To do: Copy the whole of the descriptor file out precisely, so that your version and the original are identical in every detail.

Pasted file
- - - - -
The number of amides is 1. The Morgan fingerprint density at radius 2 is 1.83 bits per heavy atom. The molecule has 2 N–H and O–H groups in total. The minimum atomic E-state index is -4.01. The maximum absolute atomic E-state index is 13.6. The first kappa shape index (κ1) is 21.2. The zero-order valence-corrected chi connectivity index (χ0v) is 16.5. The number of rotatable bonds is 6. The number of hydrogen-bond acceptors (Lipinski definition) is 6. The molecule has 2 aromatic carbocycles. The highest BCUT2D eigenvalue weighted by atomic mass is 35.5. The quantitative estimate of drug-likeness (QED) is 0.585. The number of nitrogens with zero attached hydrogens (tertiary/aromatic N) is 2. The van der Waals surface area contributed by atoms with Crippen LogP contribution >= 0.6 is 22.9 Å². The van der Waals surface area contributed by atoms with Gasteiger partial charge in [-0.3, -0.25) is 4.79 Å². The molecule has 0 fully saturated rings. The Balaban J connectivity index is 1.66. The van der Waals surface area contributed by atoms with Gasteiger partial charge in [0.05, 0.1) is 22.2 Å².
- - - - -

The number of amides is 1. The Morgan fingerprint density at radius 2 is 1.83 bits per heavy atom. The molecule has 2 N–H and O–H groups in total. The minimum atomic E-state index is -4.01. The maximum absolute atomic E-state index is 13.6. The first kappa shape index (κ1) is 21.2. The zero-order valence-corrected chi connectivity index (χ0v) is 16.5. The number of rotatable bonds is 6. The number of hydrogen-bond acceptors (Lipinski definition) is 6. The molecule has 2 aromatic carbocycles. The highest BCUT2D eigenvalue weighted by atomic mass is 35.5. The quantitative estimate of drug-likeness (QED) is 0.585. The number of nitrogens with zero attached hydrogens (tertiary/aromatic N) is 2. The van der Waals surface area contributed by atoms with Crippen LogP contribution >= 0.6 is 22.9 Å². The van der Waals surface area contributed by atoms with Gasteiger partial charge in [-0.3, -0.25) is 4.79 Å². The molecule has 0 fully saturated rings. The Balaban J connectivity index is 1.66. The van der Waals surface area contributed by atoms with Gasteiger partial charge in [0.05, 0.1) is 22.2 Å².